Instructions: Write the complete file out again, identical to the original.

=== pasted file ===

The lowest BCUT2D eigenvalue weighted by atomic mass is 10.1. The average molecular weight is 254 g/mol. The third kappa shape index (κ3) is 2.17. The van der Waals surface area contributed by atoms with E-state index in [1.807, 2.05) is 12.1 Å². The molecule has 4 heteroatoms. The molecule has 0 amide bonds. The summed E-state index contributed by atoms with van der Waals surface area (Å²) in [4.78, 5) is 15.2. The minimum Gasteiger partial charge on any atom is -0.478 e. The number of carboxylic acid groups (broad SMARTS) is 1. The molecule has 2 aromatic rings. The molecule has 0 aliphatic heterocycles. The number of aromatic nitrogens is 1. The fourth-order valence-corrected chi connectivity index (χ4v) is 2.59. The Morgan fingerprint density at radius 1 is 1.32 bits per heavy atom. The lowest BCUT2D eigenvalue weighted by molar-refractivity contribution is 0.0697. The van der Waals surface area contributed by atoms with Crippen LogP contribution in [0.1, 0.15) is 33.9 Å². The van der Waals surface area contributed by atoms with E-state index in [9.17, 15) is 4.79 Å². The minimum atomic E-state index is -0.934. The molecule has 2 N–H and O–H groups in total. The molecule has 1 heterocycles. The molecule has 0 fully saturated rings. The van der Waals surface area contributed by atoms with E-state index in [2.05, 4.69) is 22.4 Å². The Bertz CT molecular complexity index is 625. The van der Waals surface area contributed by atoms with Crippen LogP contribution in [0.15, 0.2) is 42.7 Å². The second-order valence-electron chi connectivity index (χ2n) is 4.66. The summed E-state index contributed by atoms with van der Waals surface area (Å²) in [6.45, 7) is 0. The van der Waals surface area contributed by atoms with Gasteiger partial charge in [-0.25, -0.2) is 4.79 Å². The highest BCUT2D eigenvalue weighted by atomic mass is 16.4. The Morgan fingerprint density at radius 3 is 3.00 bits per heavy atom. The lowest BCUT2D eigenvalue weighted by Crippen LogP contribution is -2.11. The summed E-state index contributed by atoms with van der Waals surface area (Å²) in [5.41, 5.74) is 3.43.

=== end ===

The lowest BCUT2D eigenvalue weighted by atomic mass is 10.1. The average molecular weight is 254 g/mol. The third kappa shape index (κ3) is 2.17. The van der Waals surface area contributed by atoms with E-state index in [1.807, 2.05) is 12.1 Å². The molecule has 4 heteroatoms. The molecule has 0 amide bonds. The summed E-state index contributed by atoms with van der Waals surface area (Å²) in [4.78, 5) is 15.2. The minimum Gasteiger partial charge on any atom is -0.478 e. The number of carboxylic acid groups (broad SMARTS) is 1. The molecule has 2 aromatic rings. The molecule has 0 aliphatic heterocycles. The number of aromatic nitrogens is 1. The fourth-order valence-corrected chi connectivity index (χ4v) is 2.59. The Morgan fingerprint density at radius 1 is 1.32 bits per heavy atom. The lowest BCUT2D eigenvalue weighted by molar-refractivity contribution is 0.0697. The van der Waals surface area contributed by atoms with Crippen LogP contribution in [0.1, 0.15) is 33.9 Å². The van der Waals surface area contributed by atoms with E-state index in [9.17, 15) is 4.79 Å². The minimum atomic E-state index is -0.934. The molecule has 2 N–H and O–H groups in total. The molecule has 1 heterocycles. The molecule has 0 fully saturated rings. The van der Waals surface area contributed by atoms with E-state index in [2.05, 4.69) is 22.4 Å². The Bertz CT molecular complexity index is 625. The van der Waals surface area contributed by atoms with Crippen LogP contribution in [0.15, 0.2) is 42.7 Å². The second-order valence-electron chi connectivity index (χ2n) is 4.66. The summed E-state index contributed by atoms with van der Waals surface area (Å²) in [6.45, 7) is 0. The van der Waals surface area contributed by atoms with Gasteiger partial charge in [-0.25, -0.2) is 4.79 Å². The highest BCUT2D eigenvalue weighted by atomic mass is 16.4. The Morgan fingerprint density at radius 3 is 3.00 bits per heavy atom. The lowest BCUT2D eigenvalue weighted by Crippen LogP contribution is -2.11. The summed E-state index contributed by atoms with van der Waals surface area (Å²) in [5.41, 5.74) is 3.43.